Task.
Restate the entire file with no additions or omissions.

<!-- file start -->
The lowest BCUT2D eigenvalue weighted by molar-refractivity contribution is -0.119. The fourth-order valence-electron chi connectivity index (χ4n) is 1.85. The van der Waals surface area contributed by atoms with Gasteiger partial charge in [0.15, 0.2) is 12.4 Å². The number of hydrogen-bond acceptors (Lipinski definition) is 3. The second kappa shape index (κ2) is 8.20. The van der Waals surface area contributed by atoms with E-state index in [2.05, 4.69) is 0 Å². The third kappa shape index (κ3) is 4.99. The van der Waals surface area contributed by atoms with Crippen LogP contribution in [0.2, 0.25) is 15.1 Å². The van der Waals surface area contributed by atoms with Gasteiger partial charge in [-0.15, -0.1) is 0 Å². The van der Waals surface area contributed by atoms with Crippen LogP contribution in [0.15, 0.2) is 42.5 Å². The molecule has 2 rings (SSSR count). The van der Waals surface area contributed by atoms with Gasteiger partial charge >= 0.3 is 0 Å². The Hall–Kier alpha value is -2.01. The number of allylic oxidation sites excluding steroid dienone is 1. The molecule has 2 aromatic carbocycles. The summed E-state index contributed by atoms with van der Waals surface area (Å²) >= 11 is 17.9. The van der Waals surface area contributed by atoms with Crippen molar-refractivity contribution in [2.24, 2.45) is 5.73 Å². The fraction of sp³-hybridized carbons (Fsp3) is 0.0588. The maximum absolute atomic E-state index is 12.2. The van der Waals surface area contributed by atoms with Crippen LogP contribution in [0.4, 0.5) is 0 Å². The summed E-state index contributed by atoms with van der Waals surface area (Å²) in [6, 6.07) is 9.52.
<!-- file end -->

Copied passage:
The lowest BCUT2D eigenvalue weighted by molar-refractivity contribution is -0.119. The fourth-order valence-electron chi connectivity index (χ4n) is 1.85. The van der Waals surface area contributed by atoms with Gasteiger partial charge in [0.15, 0.2) is 12.4 Å². The number of hydrogen-bond acceptors (Lipinski definition) is 3. The second kappa shape index (κ2) is 8.20. The van der Waals surface area contributed by atoms with E-state index in [2.05, 4.69) is 0 Å². The third kappa shape index (κ3) is 4.99. The van der Waals surface area contributed by atoms with Crippen LogP contribution in [0.2, 0.25) is 15.1 Å². The van der Waals surface area contributed by atoms with Gasteiger partial charge in [-0.15, -0.1) is 0 Å². The van der Waals surface area contributed by atoms with Crippen LogP contribution in [0.15, 0.2) is 42.5 Å². The molecule has 2 rings (SSSR count). The van der Waals surface area contributed by atoms with Gasteiger partial charge >= 0.3 is 0 Å². The Hall–Kier alpha value is -2.01. The number of allylic oxidation sites excluding steroid dienone is 1. The molecule has 2 aromatic carbocycles. The summed E-state index contributed by atoms with van der Waals surface area (Å²) >= 11 is 17.9. The van der Waals surface area contributed by atoms with Crippen molar-refractivity contribution in [2.24, 2.45) is 5.73 Å². The fraction of sp³-hybridized carbons (Fsp3) is 0.0588. The maximum absolute atomic E-state index is 12.2. The van der Waals surface area contributed by atoms with Crippen LogP contribution in [0.4, 0.5) is 0 Å². The summed E-state index contributed by atoms with van der Waals surface area (Å²) in [6, 6.07) is 9.52.